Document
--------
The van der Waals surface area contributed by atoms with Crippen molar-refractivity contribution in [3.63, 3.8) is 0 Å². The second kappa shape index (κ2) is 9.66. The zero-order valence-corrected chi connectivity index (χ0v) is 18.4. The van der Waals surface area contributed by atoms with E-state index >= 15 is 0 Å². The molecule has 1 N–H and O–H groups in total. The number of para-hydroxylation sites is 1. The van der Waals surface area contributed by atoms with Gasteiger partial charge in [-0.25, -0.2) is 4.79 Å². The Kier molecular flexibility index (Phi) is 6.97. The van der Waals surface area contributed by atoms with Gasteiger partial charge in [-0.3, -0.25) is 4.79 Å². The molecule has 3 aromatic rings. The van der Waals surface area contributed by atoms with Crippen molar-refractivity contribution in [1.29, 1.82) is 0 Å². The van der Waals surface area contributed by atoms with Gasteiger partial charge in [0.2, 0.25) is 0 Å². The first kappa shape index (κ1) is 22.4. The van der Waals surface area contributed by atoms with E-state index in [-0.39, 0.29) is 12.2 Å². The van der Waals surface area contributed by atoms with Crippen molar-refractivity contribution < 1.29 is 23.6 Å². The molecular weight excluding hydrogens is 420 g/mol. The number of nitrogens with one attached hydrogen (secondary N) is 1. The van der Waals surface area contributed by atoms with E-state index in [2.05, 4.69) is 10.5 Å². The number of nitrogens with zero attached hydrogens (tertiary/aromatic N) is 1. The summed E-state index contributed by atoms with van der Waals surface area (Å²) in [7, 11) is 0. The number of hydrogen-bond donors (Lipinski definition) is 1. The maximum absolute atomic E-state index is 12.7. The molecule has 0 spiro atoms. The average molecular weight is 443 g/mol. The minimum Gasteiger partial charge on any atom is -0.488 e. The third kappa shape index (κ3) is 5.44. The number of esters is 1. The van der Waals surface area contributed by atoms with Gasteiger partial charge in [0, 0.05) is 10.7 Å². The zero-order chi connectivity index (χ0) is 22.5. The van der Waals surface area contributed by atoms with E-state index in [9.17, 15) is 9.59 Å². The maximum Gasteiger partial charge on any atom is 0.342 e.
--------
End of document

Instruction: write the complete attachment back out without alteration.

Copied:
The van der Waals surface area contributed by atoms with Crippen molar-refractivity contribution in [3.63, 3.8) is 0 Å². The second kappa shape index (κ2) is 9.66. The zero-order valence-corrected chi connectivity index (χ0v) is 18.4. The van der Waals surface area contributed by atoms with E-state index >= 15 is 0 Å². The molecule has 1 N–H and O–H groups in total. The number of para-hydroxylation sites is 1. The van der Waals surface area contributed by atoms with Gasteiger partial charge in [-0.25, -0.2) is 4.79 Å². The Kier molecular flexibility index (Phi) is 6.97. The van der Waals surface area contributed by atoms with Gasteiger partial charge in [-0.3, -0.25) is 4.79 Å². The molecule has 3 aromatic rings. The van der Waals surface area contributed by atoms with Crippen molar-refractivity contribution in [1.29, 1.82) is 0 Å². The van der Waals surface area contributed by atoms with Gasteiger partial charge in [0.2, 0.25) is 0 Å². The first kappa shape index (κ1) is 22.4. The van der Waals surface area contributed by atoms with E-state index in [-0.39, 0.29) is 12.2 Å². The van der Waals surface area contributed by atoms with Crippen molar-refractivity contribution < 1.29 is 23.6 Å². The molecular weight excluding hydrogens is 420 g/mol. The number of nitrogens with one attached hydrogen (secondary N) is 1. The van der Waals surface area contributed by atoms with E-state index in [2.05, 4.69) is 10.5 Å². The number of nitrogens with zero attached hydrogens (tertiary/aromatic N) is 1. The summed E-state index contributed by atoms with van der Waals surface area (Å²) in [7, 11) is 0. The number of hydrogen-bond donors (Lipinski definition) is 1. The maximum absolute atomic E-state index is 12.7. The molecule has 0 spiro atoms. The average molecular weight is 443 g/mol. The minimum Gasteiger partial charge on any atom is -0.488 e. The third kappa shape index (κ3) is 5.44. The number of esters is 1. The van der Waals surface area contributed by atoms with Gasteiger partial charge in [0, 0.05) is 10.7 Å². The zero-order chi connectivity index (χ0) is 22.5. The van der Waals surface area contributed by atoms with E-state index in [9.17, 15) is 9.59 Å². The maximum Gasteiger partial charge on any atom is 0.342 e.